ERIC Number: ED352231
Record Type: Non-Journal
Publication Date: 1992
Reference Count: N/A
Fear in Outdoor Education: The Influence of Gender and Program.
Young, Anderson B.; Ewert, Alan
The purpose of this study was to identify and measure the situational fears and anxieties held by participants before, during, and after participation in an outdoor program. Subjects in the study were college students with recreation and physical education majors, who were completing separate, but similar Outdoor Education Practicum (OEP) courses at the Cortland College Outdoor Education Center in the Adirondacks (New York). The purpose of the OEP is to improve students' appreciation of the natural environment and to help them acquire skills related to centralized camping, trip camping, and outdoor pursuits. From 42 different outdoor program trips, 380 participants completed the Situational Fear Inventory. Results indicate that social-based fears, such as not meeting the expectations of others and letting others down, were higher than physical-based fears. Gender differences existed at all three points of measurement (beginning, middle, and end), with females consistently reporting higher levels of anxiety. All fear levels were reduced, as a result of the program participation, with 71.6% being significantly reduced. In most instances, the degree and significance of fear reductions were similar for men and women. It was found that social fears were more resistant to change, with only 42.9% significantly reduced. (LP)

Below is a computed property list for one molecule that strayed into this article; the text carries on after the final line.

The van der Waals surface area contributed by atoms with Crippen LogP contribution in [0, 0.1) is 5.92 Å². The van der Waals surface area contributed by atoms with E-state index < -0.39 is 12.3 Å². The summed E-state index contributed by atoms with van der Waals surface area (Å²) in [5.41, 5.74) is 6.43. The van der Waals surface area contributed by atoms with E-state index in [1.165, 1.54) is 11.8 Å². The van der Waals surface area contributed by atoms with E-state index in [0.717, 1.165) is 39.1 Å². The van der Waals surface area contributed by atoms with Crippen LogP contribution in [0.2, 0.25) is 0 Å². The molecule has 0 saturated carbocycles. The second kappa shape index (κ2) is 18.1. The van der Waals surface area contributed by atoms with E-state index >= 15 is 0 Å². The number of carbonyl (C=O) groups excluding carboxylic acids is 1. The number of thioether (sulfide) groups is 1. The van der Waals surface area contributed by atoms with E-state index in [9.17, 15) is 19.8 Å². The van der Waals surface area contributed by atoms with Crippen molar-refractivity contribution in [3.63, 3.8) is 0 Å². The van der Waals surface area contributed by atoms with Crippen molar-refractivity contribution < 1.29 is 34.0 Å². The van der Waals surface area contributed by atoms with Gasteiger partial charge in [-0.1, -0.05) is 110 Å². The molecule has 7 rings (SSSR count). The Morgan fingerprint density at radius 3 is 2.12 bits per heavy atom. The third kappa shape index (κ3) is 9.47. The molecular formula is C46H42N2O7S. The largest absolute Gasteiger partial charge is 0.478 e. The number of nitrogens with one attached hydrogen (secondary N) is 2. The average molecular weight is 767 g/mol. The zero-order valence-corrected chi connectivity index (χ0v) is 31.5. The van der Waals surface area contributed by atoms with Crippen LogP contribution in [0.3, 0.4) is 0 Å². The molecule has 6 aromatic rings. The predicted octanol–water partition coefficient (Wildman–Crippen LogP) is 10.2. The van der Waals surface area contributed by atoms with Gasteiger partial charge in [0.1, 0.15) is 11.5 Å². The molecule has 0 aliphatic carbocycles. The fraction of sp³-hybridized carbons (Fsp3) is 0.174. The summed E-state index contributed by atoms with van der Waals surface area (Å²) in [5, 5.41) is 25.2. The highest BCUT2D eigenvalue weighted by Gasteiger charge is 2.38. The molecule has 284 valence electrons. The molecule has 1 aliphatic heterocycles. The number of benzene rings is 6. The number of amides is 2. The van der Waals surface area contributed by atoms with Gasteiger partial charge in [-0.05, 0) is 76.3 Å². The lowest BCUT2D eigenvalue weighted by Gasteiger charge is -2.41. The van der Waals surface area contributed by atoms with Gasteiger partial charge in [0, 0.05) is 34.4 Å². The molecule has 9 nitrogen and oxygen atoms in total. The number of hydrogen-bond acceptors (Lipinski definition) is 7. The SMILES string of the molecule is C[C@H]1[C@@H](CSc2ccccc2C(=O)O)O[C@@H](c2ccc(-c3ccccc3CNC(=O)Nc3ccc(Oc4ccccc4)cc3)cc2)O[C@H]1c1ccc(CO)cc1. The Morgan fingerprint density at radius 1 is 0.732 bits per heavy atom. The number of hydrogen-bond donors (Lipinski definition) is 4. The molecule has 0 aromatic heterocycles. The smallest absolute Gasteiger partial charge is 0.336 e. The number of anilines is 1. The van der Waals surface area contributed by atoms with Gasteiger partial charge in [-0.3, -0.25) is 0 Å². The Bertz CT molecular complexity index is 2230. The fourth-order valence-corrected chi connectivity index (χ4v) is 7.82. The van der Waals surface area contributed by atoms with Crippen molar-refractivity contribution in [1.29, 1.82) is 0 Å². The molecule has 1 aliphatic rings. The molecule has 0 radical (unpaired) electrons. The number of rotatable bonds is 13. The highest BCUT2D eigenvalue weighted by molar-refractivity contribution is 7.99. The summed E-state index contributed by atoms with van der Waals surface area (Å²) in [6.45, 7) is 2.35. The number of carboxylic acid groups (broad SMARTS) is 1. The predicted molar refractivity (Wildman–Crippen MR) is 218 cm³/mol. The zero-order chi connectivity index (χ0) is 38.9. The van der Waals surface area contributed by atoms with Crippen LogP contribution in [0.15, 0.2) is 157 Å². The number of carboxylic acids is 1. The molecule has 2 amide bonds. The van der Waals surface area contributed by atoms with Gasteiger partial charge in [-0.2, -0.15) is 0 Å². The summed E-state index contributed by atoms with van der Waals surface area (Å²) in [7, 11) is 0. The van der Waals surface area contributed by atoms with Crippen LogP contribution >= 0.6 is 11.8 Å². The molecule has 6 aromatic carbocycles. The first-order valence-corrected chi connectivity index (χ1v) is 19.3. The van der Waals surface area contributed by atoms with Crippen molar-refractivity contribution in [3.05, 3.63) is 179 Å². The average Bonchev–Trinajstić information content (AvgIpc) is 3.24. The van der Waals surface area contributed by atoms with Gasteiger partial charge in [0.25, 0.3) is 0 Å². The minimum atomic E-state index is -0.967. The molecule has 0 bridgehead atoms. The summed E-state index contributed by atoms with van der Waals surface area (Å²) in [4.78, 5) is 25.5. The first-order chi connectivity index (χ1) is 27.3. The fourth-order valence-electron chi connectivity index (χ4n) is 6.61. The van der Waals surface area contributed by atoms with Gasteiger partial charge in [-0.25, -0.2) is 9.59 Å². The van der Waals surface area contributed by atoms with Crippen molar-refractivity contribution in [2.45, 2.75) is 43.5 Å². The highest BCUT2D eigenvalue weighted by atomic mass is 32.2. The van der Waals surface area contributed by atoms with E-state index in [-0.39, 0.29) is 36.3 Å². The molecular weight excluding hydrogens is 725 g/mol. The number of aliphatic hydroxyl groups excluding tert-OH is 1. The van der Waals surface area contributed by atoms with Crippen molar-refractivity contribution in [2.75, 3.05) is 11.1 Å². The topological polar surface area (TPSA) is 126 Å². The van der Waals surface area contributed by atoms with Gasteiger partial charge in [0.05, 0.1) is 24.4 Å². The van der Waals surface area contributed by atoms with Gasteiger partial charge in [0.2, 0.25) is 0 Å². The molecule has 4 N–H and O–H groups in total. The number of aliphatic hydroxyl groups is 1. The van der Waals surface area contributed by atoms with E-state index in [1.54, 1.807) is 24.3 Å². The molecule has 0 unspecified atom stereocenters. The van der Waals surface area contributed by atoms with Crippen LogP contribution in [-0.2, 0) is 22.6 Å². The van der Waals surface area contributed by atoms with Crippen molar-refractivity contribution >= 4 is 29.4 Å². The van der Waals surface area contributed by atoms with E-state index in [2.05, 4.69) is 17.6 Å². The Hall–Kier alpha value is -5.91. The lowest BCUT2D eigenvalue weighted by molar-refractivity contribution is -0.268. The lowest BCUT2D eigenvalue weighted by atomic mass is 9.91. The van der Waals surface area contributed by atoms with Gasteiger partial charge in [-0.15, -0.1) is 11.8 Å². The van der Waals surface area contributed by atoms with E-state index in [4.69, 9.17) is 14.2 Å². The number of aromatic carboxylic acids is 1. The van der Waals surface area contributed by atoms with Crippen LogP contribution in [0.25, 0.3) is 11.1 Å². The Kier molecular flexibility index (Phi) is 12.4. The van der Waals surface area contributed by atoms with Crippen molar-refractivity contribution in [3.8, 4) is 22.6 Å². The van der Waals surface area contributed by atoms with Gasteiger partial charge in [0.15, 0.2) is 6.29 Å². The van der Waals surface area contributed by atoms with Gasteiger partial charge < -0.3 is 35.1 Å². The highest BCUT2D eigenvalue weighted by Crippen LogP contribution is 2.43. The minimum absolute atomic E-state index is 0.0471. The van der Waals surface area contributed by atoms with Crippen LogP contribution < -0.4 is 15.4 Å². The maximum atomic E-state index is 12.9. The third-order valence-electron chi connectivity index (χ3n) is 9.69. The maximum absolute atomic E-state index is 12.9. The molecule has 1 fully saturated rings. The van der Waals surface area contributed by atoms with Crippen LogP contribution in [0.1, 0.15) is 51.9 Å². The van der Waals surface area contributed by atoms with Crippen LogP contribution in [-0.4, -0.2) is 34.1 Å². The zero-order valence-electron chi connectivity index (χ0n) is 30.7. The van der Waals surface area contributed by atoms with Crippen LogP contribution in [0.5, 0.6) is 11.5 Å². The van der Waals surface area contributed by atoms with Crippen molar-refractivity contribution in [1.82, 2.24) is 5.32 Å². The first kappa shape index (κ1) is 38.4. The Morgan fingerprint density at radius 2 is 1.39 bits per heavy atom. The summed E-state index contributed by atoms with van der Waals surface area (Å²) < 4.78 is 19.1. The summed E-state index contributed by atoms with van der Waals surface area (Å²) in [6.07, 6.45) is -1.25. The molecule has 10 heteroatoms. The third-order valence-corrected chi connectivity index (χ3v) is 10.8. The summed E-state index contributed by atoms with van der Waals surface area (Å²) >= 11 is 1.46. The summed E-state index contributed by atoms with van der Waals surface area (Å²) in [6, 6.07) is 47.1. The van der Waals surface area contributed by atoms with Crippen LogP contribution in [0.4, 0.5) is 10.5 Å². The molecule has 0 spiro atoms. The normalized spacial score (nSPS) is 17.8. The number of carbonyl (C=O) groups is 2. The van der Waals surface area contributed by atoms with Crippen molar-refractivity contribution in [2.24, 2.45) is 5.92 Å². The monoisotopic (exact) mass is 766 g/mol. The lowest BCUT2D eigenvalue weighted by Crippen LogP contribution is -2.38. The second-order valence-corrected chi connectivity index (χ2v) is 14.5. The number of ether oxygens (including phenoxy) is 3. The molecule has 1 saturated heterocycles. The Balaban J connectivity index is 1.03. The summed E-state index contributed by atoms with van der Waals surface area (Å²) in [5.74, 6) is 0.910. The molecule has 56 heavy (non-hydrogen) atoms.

Publication Type: Reports - Research
Education Level: N/A
Authoring Institution: Coalition for Education in the Outdoors, Cortland, NY.